initial-value: 1000;
  inherits: true;
}

@property --pattern-colors {
  syntax: "<color>#";
  initial-value: #161511, #dd6d45, #f2f2f2;
  inherits: true;
}

@property --pattern-speck-count {
  syntax: "<number>";
  initial-value: 3000;
  inherits: true;
}

@property --pattern-speck-min-size {
  syntax: "<number>";
  initial-value: 0;
  inherits: true;
}

@property --pattern-speck-max-size {
  syntax: "<number>";
  initial-value: 3;
  inherits: true;
}

We are utilizing the Properties and Values API right here (one other member of the Houdini household) to outline our customized properties. Doing so affords us two priceless advantages. First, we are able to outline wise defaults for the enter properties our worklet expects. A tasty sprinkle of developer expertise! Second, by together with a syntax definition for every customized property, our worklet can interpret them intelligently.

For instance, we outline the syntax <coloration># for --pattern-colors. In flip, this permits us to go an array of comma-separated colours to the worklet in any legitimate CSS coloration format. When our worklet receives these values, they’ve been transformed to RGB and positioned in a neat little array. Without a syntax definition, worklets interpret all props as easy strings.

Like the Paint API, the Properties and Values API additionally has restricted browser help.

The paint() operate

Awesome! Here’s the enjoyable bit. We have created our “Tiny Speck” worklet class, registered it, and outlined what enter properties it could actually anticipate to obtain. Now, let’s make it do one thing!

As a primary step, let’s filter out the starter Pen’s paint() operate, conserving solely the width and top definitions:

paint(ctx, geometry, props) {
  const { width, top } = geometry;
}

Next, let’s retailer our enter properties in some variables:

const seed = props.get("--pattern-seed").worth;
const colours = props.getAll("--pattern-colors").map((c) => c.toString());
const depend = props.get("--pattern-speck-count").worth;
const minSize = props.get("--pattern-speck-min-size").worth;
const maxSize = props.get("--pattern-speck-max-size").worth;

Next, we should always initialize our pseudo-random quantity generator:

random.use(seedrandom(seed));

Ahhh, predictable randomness! We are re-seeding seedrandom with the identical seed worth each time paint() runs, leading to a constant stream of random numbers throughout renders.

Finally, let’s paint our specks!

First off, we create a for-loop that iterates depend occasions. In each iteration of this loop, we’re creating one particular person speck:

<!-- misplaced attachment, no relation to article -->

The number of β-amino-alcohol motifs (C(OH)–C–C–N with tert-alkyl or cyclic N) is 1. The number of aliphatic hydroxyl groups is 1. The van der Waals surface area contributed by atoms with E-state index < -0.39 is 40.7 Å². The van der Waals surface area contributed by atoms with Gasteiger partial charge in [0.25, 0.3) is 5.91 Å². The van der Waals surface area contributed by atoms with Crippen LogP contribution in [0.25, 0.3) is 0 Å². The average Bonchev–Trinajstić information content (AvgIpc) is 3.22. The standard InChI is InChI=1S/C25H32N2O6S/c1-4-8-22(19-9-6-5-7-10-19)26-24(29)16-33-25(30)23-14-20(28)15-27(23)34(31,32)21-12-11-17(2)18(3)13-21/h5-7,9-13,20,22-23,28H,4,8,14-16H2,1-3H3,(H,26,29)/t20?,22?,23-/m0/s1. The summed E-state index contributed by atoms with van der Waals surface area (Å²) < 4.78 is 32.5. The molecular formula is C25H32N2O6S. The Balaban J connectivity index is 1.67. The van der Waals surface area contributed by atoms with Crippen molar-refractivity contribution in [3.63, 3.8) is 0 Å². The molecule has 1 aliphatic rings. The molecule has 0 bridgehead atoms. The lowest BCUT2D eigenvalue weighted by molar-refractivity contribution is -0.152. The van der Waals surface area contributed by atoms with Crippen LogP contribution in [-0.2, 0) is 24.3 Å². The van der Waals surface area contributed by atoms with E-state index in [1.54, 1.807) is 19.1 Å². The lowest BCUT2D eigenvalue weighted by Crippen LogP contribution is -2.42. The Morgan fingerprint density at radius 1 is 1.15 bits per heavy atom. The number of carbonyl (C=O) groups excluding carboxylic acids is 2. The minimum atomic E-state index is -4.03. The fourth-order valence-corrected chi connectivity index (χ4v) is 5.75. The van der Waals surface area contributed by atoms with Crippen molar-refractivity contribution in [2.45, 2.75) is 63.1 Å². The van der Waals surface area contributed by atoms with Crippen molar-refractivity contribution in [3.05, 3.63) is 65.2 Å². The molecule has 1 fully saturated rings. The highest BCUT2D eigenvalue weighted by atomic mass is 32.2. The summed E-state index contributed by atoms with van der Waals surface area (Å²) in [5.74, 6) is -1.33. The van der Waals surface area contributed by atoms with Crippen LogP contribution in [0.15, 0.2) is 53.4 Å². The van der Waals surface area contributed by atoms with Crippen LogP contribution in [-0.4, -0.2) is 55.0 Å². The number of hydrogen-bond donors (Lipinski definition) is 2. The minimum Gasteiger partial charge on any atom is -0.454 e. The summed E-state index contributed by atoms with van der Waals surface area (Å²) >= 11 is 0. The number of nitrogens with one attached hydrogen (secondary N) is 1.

for (let i = 0; i < depend; i++) {
}

As the primary motion in our for-loop, we outline an x and y place for the speck. Somewhere between 0 and the width/top of the worklet’s goal aspect is ideal:

const x = random.float(0, width);
const y = random.float(0, top);

Next, we select a random measurement (for the radius):

const radius = random.float(minSize, maxSize);

So, we now have a place and a measurement outlined for the speck. Let’s select a random coloration from our colours to fill it with:

ctx.fillStyle = colours[random.int(0, colors.length - 1)];

Alright. We are all set. Let’s use ctx to render one thing!

The very first thing we have to do at this level is save() the state of our drawing context. Why? We wish to rotate every speck, however when working with a 2D drawing context like this, we can not rotate particular person objects. To rotate an object, we now have to spin the whole drawing area. If we don’t save() and restore() the context, the rotation/translation in each iteration will stack, leaving us with a really messy (or empty) canvas!

ctx.save();

Now that we now have saved the drawing context’s state, we are able to translate to the speck’s heart level (outlined by our x/y variables) and apply a rotation. Translating to the middle level of an object earlier than rotating ensures the item rotates round its heart axis:

ctx.translate(x, y);
ctx.rotate(((random.float(0, 360) * 180) / Math.PI) * 2);
ctx.translate(-x, -y);

After making use of our rotation, we translate again to the top-left nook of the drawing area.